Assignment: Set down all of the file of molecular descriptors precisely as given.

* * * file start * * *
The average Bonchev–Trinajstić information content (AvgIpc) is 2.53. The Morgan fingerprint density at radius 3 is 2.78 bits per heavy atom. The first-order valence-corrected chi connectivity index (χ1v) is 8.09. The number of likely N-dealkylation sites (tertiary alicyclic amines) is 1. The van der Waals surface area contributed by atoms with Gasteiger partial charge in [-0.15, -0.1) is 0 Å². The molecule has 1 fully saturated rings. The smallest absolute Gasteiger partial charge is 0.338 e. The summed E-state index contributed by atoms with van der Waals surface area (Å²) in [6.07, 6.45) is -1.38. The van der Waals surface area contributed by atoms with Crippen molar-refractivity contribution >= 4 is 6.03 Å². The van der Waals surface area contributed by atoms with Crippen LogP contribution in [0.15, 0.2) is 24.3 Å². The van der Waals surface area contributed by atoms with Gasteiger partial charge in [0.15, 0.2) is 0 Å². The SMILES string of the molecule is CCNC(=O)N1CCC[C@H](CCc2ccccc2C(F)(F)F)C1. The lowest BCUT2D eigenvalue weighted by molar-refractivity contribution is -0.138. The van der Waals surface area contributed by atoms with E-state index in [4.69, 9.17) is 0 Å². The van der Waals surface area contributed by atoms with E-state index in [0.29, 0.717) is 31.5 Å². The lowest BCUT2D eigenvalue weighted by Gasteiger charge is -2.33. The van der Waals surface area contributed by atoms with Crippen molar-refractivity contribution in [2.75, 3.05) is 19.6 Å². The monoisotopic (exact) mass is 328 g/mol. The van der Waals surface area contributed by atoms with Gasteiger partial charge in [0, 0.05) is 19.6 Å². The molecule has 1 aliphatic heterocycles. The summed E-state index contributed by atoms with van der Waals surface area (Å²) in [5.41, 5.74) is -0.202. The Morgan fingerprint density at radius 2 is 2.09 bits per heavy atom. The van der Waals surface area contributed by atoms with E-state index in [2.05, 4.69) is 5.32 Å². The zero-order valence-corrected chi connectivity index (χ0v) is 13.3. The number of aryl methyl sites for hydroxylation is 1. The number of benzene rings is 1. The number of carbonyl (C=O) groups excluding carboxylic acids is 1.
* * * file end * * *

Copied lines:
The average Bonchev–Trinajstić information content (AvgIpc) is 2.53. The Morgan fingerprint density at radius 3 is 2.78 bits per heavy atom. The first-order valence-corrected chi connectivity index (χ1v) is 8.09. The number of likely N-dealkylation sites (tertiary alicyclic amines) is 1. The van der Waals surface area contributed by atoms with Gasteiger partial charge in [-0.15, -0.1) is 0 Å². The molecule has 1 fully saturated rings. The smallest absolute Gasteiger partial charge is 0.338 e. The summed E-state index contributed by atoms with van der Waals surface area (Å²) in [6.07, 6.45) is -1.38. The van der Waals surface area contributed by atoms with Crippen molar-refractivity contribution >= 4 is 6.03 Å². The van der Waals surface area contributed by atoms with Crippen LogP contribution in [0.15, 0.2) is 24.3 Å². The van der Waals surface area contributed by atoms with Gasteiger partial charge in [0.15, 0.2) is 0 Å². The SMILES string of the molecule is CCNC(=O)N1CCC[C@H](CCc2ccccc2C(F)(F)F)C1. The lowest BCUT2D eigenvalue weighted by molar-refractivity contribution is -0.138. The van der Waals surface area contributed by atoms with E-state index in [4.69, 9.17) is 0 Å². The van der Waals surface area contributed by atoms with E-state index in [0.29, 0.717) is 31.5 Å². The lowest BCUT2D eigenvalue weighted by Gasteiger charge is -2.33. The van der Waals surface area contributed by atoms with Crippen molar-refractivity contribution in [2.75, 3.05) is 19.6 Å². The monoisotopic (exact) mass is 328 g/mol. The van der Waals surface area contributed by atoms with Gasteiger partial charge in [0, 0.05) is 19.6 Å². The molecule has 1 aliphatic heterocycles. The summed E-state index contributed by atoms with van der Waals surface area (Å²) in [5.41, 5.74) is -0.202. The Morgan fingerprint density at radius 2 is 2.09 bits per heavy atom. The van der Waals surface area contributed by atoms with E-state index in [2.05, 4.69) is 5.32 Å². The zero-order valence-corrected chi connectivity index (χ0v) is 13.3. The number of aryl methyl sites for hydroxylation is 1. The number of benzene rings is 1. The number of carbonyl (C=O) groups excluding carboxylic acids is 1.